By saying that la'i can precede a cmene without a pause and thus would be forbidden by the .ala'um rule, you have taken a complication that makes an unusably detailed rule positively picayune, and gone one more level to onerous.


 forum_name: Morphology
topic_title: cmene with la/lai/doi
    subject:
   username: And
  post_time: 2003-08-15 12:08:29
  post_text:

Another argument against the status quo is that we're evidently not sure where /./ can and can't be elided. So when in doubt, the safest course is to not elide it, & lo & behold you have cmevla unambiguously delimited by /./ ... /C./.


 forum_name: Morphology
topic_title: Representation of the Morphology
    subject: Representation of the Morphology
   username: jkominek
  post_time: 2003-09-13 02:46:56
  post_text:

.oicai .a'o .o'inai

Having been considering the morphology, again recently, I've become frustrated. As it stands, the word break 'algorithm' is described in English, and, I'm sorry, isn't the most readable document I've ever seen.

Pierre's valfendi is continuing the trend of describing the algorithm in English.

FFS, can we please concoct a formal description of the morphology, and then just dub it correct? (Yes, I'm glossing over the difficulty of that task.) The idea of trying to prove that anything is equivalent to an English description of the word formation rules is nightmarish, yet I get the impression that some people would like to try and accomplish that.

jbofi'e definition of the morphology belongs to the set of regular languages (Richard uses an NFA to describe it), so I'm pretty confident that a regular language should be sufficient for the task.

If it isn't, then, personally, I'm willing to throw away whatever bizarre little bit of fu'ivla space gets lost in the process. (Certainly if whatever we come up with accepts all the fu'ivla which are currently agreed upon as 'good', thats more than good enough for me.)

ri'e


 forum_name: Morphology
topic_title: Representation of the Morphology
    subject:
   username: xorxes
  post_time: 2003-09-13 10:31:10
  post_text:

Could you post the jbofi'e morphology in some human readable format, please?


 forum_name: Morphology
topic_title: Representation of the Morphology
    subject: Re: Representation of the Morphology
   username: rlpowell
  post_time: 2003-09-13 18:27:28
  post_text:
.oicai .a'o .o'inai Having been considering the morphology, again recently, I've become frustrated. As it stands, the word break 'algorithm' is described in English, and, I'm sorry, isn't the most readable document I've ever seen.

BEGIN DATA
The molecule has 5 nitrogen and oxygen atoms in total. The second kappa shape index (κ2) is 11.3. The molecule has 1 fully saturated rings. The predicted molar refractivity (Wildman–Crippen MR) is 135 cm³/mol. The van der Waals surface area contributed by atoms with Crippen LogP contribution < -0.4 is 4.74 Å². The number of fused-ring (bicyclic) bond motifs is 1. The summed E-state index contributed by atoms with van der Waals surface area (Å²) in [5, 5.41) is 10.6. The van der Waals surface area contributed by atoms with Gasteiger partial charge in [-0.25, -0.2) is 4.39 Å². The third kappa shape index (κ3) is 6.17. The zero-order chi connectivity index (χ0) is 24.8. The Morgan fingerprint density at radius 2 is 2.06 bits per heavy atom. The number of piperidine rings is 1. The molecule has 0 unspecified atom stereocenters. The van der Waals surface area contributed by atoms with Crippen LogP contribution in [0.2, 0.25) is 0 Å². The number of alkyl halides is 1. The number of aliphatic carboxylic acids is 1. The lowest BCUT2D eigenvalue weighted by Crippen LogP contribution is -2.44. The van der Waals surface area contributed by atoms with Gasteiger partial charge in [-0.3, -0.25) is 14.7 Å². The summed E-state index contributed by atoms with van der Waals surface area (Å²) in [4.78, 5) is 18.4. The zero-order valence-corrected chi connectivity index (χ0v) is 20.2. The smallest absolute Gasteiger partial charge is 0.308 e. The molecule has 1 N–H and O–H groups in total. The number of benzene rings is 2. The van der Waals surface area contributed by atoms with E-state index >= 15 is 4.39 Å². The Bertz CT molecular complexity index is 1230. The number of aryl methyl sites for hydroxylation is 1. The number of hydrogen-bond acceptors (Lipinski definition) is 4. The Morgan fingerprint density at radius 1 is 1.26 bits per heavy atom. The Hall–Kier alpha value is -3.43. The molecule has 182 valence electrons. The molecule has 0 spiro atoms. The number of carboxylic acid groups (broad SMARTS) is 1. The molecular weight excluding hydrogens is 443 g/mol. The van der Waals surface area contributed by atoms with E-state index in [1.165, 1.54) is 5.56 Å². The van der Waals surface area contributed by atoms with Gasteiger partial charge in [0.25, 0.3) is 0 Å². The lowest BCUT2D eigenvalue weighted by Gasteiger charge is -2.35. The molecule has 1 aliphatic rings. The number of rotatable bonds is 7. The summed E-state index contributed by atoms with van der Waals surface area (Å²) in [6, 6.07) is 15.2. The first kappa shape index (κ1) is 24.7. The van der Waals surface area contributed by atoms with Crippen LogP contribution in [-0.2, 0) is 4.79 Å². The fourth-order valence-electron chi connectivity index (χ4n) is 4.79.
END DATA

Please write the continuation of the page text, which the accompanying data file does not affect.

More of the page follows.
Ummm, hasn't Pierre been working on that extensively, along with Nora?

(See what happens when you don't read the list? 8)

Have you looked at his formal description or the program that implements it?

-Robin


 forum_name: Morphology
topic_title: Representation of the Morphology
    subject: Re: Representation of the Morphology
   username: jkominek
  post_time: 2003-09-13 18:57:27
  post_text:

Ummm, hasn't Pierre been working on that extensively, along with Nora?

Beats me. It hasn't been happening in the BPFK forum, which is what seems to be the place to do it.

(See what happens when you don't read the list? 8)

That is less the case than it used to be. I regularly look at the archive page, and read anything which appears to be interesting, based on author and subject. But when the topic drifts, and the subject changes, I don't know. Though Nora and Pierre are sufficiently interesting that I'd probably read anything they post unless it appears to be part of a huge thread that should just die. (See the previous little bit about subjects not changing.)

Have you looked at his formal description or the program that implements it?

I looked at valfendi, and while I have nothing against it, or Pierre for developing it, I don't think it solves the need. A English description of the morphology, even if it is written better, won't solve the problem.

There needs to be a description of the morphology just as formal as the grammar that can be fed into YACC. (As in, there needs to be a formal description, and a tool which can accept any description in the same class of languages, which, together, recognize Lojban morphology.)

My motivation for this, is that 1) if you've got a pile of custom code which does the recognition, you don't know what class of languages your recognition code falls into. If you don't know that, maximally efficient implementation is hard, if not impossible 2) a formal description of the morphology allows us to say, with total, provable certainty, what class of languages the morphology falls into. Which I find important in and of itself, and which helps with #1. 3) The techniques for probabilistic recognition of formal languages are well developed. Probabilistically recognizing something according to the English morphology rules that exist now is, uh, not likely to happen.